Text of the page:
Institute for War and Peace Reporting | Giving Voice, Driving Change
Central Asia: Feb/Mar '11
An IWPR event in Kazakstan has highlighted fears that the authorities corralled public-sector workers into voting for President Nursultan Nazarbaev ahead of last month’s election.
The March 16 round-table debate in Almaty prompted an innovative election monitoring initiative run by the Kazak service of RFE/RL, in which abuses of electoral procedure were reported by members of public and collated in visual form.
Past elections in Kazakstan, where President Nazarbaev has been in charge since independence and his Nur Otan party is the only one now in parliament, have been repeatedly criticised by watchdog groups for falling short of international standards for fair and free ballots.
One of the abuses commonly cited is the practice of coercing public-sector workers, students and members of the security services personnel into voting for pro-regime candidates.
As preparations for the April 3 presidential ballot unfolded, human rights groups, media and members of Kazakstan’s opposition raised the alarm about the lack of external scrutiny over campaigning within institutions under state control including the civil service, the army, police, universities and hospitals.
RFE/RL journalist Sultankhan Akkululy said the IWPR event and the mapping project that followed shed light on an issue that much of the conventional media had been ignoring. The round table – broadcast in live video – generated lots of immediate feedback.
The election abuse mapping exercise resulted in an internet map showing dots scattered across the country indicating where violations had been reported by eyewitnesses.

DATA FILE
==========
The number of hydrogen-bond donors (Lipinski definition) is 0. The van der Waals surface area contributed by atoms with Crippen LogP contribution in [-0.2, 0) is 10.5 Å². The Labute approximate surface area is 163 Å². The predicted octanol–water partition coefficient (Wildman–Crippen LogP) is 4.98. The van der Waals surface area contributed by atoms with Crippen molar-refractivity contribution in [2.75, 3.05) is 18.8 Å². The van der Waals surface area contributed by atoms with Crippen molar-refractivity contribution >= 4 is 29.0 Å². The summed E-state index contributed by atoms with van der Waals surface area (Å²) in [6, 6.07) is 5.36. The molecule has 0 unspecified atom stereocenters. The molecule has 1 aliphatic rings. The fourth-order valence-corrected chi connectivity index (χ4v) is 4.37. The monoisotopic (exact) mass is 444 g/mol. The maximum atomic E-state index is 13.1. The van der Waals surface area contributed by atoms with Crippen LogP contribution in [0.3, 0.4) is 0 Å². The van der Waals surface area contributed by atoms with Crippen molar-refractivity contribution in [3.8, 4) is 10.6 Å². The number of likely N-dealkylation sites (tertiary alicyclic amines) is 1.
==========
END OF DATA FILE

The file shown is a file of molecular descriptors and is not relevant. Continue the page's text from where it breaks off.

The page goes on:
Akkuly said the map showed how new technologies could be used to give people a direct input into scrutinising the conduct of elections. He noted that it would also be applicable to the parliamentary election which is supposed to take place in 2012 but may well be brought forward to this year.
Hailing the outcome of the debate, prison rights activist Vadim Kuramshin said, “I believe many rights organisations will conclude that there’s a need to discuss voters’ rights in an open and honest manner, particularly ahead of the parliamentary election as well as in future polls.”
Jarkynay Alieva, who is at university in Almaty, said she had witnessed cases where fellow-students had been instructed who they should vote for.
“It’s clear this is how students are coerced into voting not just at our university, but also elsewhere,” she said.
While students often said how unhappy they were about the practice, Alieva said, they were not moved to speak out about it vocally.
“I believe many students feel indifferent about elections. They think that irrespective of who they vote for, the end result will be the one desired by the authorities,” she said. “Some are too fearful to complain to human rights organisations, while others see it as pointless.”
Alieva said she had learned that there were ways of defending one’s rights, after all.
“We discovered that there are organisations that monitor and record irregularities, and that we can go to them if we witness a violation of voters’ rights,” she said.
Margarita Uskembaeva, head of the Institute for Equal Rights and Equal Opportunities, said the IWPR event highlighted a widespread problem in Kazakstan.
“The IWPR round-table was very interesting indeed. It was the first time as a rights defender that I’ve taken part in a courageous debate on a pressing issue. Frankly speaking, this kind of public discussion was long overdue,” she said.
Aitolkyn Kourmanova is IWPR country director in Kazakstan.
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